The clients I called in to my room were new to us, having purchased two kittens only the evening before. All fine so far. We see many new puppies and kittens and I actually quite enjoy seeing them for their initial check-ups. What I don’t enjoy however is being faced with underage, underweight, clearly disease-riddled specimens and to then be informed that 5000 AED (roughly equivalent to about £1000) was spent on said kittens. I just wanted to scream at these people and ask them how they could have been so bloody stupid to have parted with so much cash for cats that were, even to an untrained child, clearly not right. I have a deep rooted disdain for the fact that people pay so much for pets anyway, especially when there are so many perfectly good, healthy animals in adoption centres. In fact, we have a clinic full of kittens all looking for homes. The best part? They had purchased the kittens for their young child! OMG!

Needless to say the scumbag who duped these two, not on the face of it unintelligent people, refused point blank to take them back or refund them. As shitty as that is I guess it was to be expected. If you’re unscrupulous enough to advertise and trade in diseased babies, which is what we’re effectively talking about here, and you find someone dumb enough to hand you their money, then of course you’re unlikely to have the moral fibre that dictates you do the right thing by them after they discover their mistake. The fault lies with the idiots who seek out and then pay obscene amounts of money for these animals – they are creating the demand for such a disgusting trade.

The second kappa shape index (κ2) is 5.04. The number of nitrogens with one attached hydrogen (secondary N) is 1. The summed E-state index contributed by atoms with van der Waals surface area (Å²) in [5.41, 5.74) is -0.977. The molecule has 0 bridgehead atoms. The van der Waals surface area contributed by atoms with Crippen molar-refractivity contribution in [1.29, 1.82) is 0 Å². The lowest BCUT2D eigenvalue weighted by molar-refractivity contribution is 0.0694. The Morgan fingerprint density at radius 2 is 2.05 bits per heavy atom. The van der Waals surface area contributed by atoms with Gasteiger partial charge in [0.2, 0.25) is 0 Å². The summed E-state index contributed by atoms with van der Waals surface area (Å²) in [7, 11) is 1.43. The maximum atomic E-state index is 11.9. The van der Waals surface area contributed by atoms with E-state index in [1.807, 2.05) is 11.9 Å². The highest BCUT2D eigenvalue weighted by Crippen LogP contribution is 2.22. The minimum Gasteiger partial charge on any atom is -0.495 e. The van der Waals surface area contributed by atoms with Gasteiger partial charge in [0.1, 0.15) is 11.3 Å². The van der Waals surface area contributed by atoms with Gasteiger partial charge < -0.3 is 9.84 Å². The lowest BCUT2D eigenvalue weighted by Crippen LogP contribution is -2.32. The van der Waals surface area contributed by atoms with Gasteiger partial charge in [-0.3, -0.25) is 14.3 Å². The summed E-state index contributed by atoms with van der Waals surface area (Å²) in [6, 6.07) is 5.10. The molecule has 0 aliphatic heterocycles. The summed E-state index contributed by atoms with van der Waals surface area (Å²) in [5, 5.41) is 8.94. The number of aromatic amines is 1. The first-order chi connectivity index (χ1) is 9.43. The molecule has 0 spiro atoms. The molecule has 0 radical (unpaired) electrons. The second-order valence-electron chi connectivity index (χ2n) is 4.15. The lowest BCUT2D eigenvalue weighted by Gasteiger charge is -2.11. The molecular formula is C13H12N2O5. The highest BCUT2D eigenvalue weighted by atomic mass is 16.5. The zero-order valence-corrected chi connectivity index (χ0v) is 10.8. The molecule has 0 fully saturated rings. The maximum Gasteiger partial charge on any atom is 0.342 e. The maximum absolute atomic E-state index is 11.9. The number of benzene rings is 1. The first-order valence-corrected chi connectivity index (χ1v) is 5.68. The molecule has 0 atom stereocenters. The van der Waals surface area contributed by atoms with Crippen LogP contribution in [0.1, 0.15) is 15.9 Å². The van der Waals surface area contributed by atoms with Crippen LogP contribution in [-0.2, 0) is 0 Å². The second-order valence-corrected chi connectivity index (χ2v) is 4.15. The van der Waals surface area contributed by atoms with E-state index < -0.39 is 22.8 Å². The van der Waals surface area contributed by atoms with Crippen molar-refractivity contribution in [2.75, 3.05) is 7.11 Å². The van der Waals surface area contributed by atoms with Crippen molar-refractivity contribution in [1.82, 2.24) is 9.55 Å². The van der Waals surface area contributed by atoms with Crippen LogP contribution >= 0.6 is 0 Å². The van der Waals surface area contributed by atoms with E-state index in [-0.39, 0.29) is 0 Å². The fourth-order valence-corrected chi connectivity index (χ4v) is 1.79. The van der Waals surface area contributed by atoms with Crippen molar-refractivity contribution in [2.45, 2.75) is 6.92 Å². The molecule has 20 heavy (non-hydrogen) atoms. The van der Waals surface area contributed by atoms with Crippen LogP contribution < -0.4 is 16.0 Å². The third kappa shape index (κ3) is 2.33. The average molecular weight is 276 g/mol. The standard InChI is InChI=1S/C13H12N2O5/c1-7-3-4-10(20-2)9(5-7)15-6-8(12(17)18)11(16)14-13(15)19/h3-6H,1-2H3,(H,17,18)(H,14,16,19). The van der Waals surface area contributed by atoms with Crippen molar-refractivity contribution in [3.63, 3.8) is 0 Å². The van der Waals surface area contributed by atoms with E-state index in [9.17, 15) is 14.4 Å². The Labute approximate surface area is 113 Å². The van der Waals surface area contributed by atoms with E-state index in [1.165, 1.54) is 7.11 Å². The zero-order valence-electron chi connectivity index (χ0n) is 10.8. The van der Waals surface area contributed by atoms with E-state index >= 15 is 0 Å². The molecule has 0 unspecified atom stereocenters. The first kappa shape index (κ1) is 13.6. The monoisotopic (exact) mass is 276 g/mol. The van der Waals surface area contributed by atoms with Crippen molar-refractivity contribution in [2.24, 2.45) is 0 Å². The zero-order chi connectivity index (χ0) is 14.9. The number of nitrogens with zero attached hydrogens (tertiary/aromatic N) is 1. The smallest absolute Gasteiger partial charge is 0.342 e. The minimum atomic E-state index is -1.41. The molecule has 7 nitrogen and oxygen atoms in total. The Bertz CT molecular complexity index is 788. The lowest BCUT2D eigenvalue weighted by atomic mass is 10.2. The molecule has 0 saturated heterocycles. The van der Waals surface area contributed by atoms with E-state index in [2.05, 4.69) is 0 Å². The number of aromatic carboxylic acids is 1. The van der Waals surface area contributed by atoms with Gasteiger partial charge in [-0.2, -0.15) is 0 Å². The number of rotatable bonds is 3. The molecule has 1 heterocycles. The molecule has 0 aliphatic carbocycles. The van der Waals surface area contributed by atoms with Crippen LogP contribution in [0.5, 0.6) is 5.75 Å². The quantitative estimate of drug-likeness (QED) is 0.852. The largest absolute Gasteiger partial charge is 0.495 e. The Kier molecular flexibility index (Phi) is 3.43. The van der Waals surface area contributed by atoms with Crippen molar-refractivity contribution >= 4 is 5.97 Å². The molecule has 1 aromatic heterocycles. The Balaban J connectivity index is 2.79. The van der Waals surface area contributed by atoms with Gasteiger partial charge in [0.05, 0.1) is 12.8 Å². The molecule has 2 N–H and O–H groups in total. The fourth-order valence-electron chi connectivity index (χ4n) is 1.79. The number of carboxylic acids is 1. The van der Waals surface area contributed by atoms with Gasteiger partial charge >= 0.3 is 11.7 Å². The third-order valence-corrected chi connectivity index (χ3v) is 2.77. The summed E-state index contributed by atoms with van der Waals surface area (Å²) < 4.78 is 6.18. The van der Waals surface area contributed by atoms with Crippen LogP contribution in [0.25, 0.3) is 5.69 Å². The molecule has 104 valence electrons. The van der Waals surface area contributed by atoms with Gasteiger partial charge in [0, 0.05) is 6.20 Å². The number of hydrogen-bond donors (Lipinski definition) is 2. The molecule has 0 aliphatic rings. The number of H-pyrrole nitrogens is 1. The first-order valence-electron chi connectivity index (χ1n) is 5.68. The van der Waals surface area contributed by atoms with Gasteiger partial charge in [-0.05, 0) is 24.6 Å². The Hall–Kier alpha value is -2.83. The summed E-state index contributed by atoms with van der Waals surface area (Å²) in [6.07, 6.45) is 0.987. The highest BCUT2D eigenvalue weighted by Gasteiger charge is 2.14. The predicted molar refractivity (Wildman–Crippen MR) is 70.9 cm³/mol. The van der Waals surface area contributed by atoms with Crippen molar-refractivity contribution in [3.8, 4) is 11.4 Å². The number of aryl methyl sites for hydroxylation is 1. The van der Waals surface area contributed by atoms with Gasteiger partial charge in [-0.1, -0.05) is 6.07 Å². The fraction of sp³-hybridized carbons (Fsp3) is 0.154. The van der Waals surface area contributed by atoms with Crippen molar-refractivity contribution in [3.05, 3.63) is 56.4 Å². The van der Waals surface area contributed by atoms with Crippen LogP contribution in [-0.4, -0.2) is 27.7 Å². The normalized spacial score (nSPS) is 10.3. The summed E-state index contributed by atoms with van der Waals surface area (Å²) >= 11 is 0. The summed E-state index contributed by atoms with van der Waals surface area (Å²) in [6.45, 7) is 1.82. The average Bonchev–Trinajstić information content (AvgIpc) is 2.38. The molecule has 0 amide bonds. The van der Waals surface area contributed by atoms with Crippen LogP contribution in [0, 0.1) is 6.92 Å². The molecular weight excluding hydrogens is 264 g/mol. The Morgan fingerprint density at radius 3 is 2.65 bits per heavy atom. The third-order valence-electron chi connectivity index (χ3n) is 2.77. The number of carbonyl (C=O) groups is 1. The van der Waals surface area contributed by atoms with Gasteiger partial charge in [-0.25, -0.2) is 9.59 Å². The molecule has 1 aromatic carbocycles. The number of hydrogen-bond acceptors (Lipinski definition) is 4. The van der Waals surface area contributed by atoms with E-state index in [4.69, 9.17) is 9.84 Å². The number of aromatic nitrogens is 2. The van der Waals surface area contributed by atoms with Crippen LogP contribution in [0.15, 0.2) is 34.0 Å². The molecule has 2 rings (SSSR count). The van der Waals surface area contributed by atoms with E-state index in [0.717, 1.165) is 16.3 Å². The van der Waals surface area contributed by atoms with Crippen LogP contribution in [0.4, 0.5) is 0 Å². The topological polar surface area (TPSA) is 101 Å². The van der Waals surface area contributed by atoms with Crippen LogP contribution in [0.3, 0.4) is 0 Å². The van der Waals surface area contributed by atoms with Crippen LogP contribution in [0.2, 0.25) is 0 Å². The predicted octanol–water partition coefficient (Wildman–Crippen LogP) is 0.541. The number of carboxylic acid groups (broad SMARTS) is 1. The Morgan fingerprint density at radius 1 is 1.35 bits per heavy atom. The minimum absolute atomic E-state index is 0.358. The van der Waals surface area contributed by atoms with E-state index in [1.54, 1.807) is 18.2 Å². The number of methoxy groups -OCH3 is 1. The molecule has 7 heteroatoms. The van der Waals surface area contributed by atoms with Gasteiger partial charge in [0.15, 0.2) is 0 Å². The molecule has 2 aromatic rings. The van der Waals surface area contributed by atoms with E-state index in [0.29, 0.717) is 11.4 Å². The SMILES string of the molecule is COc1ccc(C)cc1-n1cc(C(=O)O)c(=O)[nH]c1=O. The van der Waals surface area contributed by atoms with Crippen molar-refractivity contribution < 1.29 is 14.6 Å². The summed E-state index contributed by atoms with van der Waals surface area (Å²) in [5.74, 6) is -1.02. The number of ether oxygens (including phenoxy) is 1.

Anyway, I thus had the pleasure of informing my clients that they had paid a lot for two kittens who had, in no particular order, ringworm (a fungal skin disease that is zoonotic – ie, we can get it), worms, raging upper respiratory infections, with one of the kittens having awfully gummed up eyes, ear mites, and were both very underweight and in poor general body condition. There may well be additional health issues which come to light, such as the risk of diseases such as giardia (again, something we can pick up) and FIE (Feline Infectious Enteritis, a form of feline parvovirus and bad news). To even attempt to rectify the various health issues they had was going to take considerable time, effort and more money. Oh, and with no guarantee of having healthy, alive kittens by the end of it. Always a fun conversation to have at the end of a crazy Friday!